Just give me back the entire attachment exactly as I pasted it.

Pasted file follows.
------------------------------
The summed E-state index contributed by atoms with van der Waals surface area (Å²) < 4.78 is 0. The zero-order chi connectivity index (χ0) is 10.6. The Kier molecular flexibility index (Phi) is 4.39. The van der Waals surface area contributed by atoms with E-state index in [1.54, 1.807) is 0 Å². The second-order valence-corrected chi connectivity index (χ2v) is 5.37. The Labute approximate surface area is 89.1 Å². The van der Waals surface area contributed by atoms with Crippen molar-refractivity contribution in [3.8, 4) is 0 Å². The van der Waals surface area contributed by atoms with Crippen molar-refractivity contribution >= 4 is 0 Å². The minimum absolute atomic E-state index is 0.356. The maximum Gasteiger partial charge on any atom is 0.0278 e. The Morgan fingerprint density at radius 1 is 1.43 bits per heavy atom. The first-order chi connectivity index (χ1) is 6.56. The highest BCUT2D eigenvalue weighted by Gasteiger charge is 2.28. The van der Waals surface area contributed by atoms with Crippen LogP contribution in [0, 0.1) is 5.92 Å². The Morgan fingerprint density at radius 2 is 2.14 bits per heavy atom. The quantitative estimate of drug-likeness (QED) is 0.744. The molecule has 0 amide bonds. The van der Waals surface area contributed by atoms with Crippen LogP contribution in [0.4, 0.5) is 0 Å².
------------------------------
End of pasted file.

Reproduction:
The summed E-state index contributed by atoms with van der Waals surface area (Å²) < 4.78 is 0. The zero-order chi connectivity index (χ0) is 10.6. The Kier molecular flexibility index (Phi) is 4.39. The van der Waals surface area contributed by atoms with E-state index in [1.54, 1.807) is 0 Å². The second-order valence-corrected chi connectivity index (χ2v) is 5.37. The Labute approximate surface area is 89.1 Å². The van der Waals surface area contributed by atoms with Crippen molar-refractivity contribution in [3.8, 4) is 0 Å². The van der Waals surface area contributed by atoms with Crippen molar-refractivity contribution >= 4 is 0 Å². The minimum absolute atomic E-state index is 0.356. The maximum Gasteiger partial charge on any atom is 0.0278 e. The Morgan fingerprint density at radius 1 is 1.43 bits per heavy atom. The first-order chi connectivity index (χ1) is 6.56. The highest BCUT2D eigenvalue weighted by Gasteiger charge is 2.28. The van der Waals surface area contributed by atoms with Crippen LogP contribution in [0, 0.1) is 5.92 Å². The Morgan fingerprint density at radius 2 is 2.14 bits per heavy atom. The quantitative estimate of drug-likeness (QED) is 0.744. The molecule has 0 amide bonds. The van der Waals surface area contributed by atoms with Crippen LogP contribution in [0.4, 0.5) is 0 Å².